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Americans Are Dropping Multivitamins For Fish Oil And Vitamin D

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Most American adults still take dietary supplements, a new study reports. But traditional multivitamins no longer reign supreme, with supplements such as fish oil, Vitamin D and probiotics taking the lead.

Researchers from the Memorial Sloan Kettering Cancer Center in New York City found that supplement use remained steady from 1999 to 2012, with more than half of adults saying that they took vitamins, minerals and other forms of supplements, CBS News reports.

But the products of choice have changed.

While multivitamins and minerals may have been popular in the past decades, along with herbal products lie ginseng and Echinacea extracts, people now lean towards vitamin D, omega-3 fatty acids like fish oil, and probiotics or “good bacteria.”

Elizabeth Kantor, the lead researcher and an epidemiologist at Memorial Sloan Kettering, says the results are not surprising for vitamin D and fish oil, given the volume of research and media attention both supplements have been receiving over the past years. Some studies have suggested that fish oil can help prevent heart problems, while others point to vitamin D as a deterrent to everything from cancer to sclerosis.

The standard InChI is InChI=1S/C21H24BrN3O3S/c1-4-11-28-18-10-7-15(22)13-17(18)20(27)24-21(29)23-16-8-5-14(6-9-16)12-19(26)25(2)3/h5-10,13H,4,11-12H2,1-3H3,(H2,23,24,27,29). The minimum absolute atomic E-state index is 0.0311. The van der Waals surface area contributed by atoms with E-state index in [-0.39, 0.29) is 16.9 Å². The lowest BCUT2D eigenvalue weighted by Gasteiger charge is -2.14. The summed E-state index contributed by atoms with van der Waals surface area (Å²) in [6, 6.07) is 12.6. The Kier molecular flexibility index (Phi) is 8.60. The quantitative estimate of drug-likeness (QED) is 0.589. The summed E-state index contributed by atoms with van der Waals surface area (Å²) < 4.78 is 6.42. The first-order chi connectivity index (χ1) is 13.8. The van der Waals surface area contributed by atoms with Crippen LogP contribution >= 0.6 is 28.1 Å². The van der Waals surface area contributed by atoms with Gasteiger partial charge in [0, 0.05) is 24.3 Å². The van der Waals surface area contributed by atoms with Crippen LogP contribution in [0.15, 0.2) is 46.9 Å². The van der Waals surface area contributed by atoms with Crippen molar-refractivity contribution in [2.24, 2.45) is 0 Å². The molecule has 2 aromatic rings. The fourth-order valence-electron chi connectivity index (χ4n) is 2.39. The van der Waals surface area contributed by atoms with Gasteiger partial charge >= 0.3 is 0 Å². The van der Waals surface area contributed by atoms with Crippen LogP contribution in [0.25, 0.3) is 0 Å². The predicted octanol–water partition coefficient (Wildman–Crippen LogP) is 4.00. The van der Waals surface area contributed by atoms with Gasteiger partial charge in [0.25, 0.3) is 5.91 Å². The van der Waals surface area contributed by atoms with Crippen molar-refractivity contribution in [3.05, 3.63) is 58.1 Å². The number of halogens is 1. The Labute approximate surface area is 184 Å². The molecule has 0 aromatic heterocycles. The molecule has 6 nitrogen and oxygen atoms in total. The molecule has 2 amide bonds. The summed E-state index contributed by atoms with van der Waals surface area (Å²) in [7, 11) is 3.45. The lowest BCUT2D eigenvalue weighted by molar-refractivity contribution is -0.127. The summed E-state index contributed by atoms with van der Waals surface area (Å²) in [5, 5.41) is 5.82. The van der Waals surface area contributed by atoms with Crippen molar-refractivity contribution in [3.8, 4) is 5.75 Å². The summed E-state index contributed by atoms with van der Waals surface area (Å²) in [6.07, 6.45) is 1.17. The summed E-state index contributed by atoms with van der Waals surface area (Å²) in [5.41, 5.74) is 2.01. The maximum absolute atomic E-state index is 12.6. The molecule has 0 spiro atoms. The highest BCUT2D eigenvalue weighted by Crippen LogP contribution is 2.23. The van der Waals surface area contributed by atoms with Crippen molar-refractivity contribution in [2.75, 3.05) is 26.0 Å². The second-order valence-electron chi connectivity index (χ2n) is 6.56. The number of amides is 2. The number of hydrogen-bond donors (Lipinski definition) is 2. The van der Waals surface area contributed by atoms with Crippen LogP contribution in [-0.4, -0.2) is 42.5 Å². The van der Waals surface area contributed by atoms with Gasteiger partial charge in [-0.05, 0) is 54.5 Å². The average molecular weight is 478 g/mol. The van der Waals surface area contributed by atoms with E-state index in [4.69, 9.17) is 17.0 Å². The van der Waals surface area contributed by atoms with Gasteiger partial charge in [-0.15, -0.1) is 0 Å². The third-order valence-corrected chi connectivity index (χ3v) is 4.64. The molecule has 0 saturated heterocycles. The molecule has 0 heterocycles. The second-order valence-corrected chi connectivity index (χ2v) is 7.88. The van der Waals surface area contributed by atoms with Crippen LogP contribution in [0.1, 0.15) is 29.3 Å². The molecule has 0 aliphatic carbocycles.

Kantor says the decrease in multivitamin use was less expected, but it makes sense. Studies previously stated that these supplements could help combat diseases, but clinical trials proved otherwise. Some research even suggested that multivitamins and antioxidants could cause harm. In 2011-2012, only 31% of Americans said they took multivitamins, a drop from 37% in 1999-2000.

An editorial accompanying the study mentioned that Americans may be taking some dietary supplements that don’t have proven benefits out of habit. In addition, supplement companies have a free hand in marketing their products, as they don’t have to undergo rigorous testing by the Food and Drug Administration. Supplements do carry the caveat on their label that they are “not intended to diagnose, treat, cure, or prevent any disease,” but many consumers remain confused about the disclaimer and manufacturers’ claims, according to CNN.

Kantor, for her part, suggests that people discuss any supplements they may be taking with their doctors, particularly if they are on medication, to avoid any potential consequences from drugs interacting with each other.

The study was published in the Journal of the American Medical Association.

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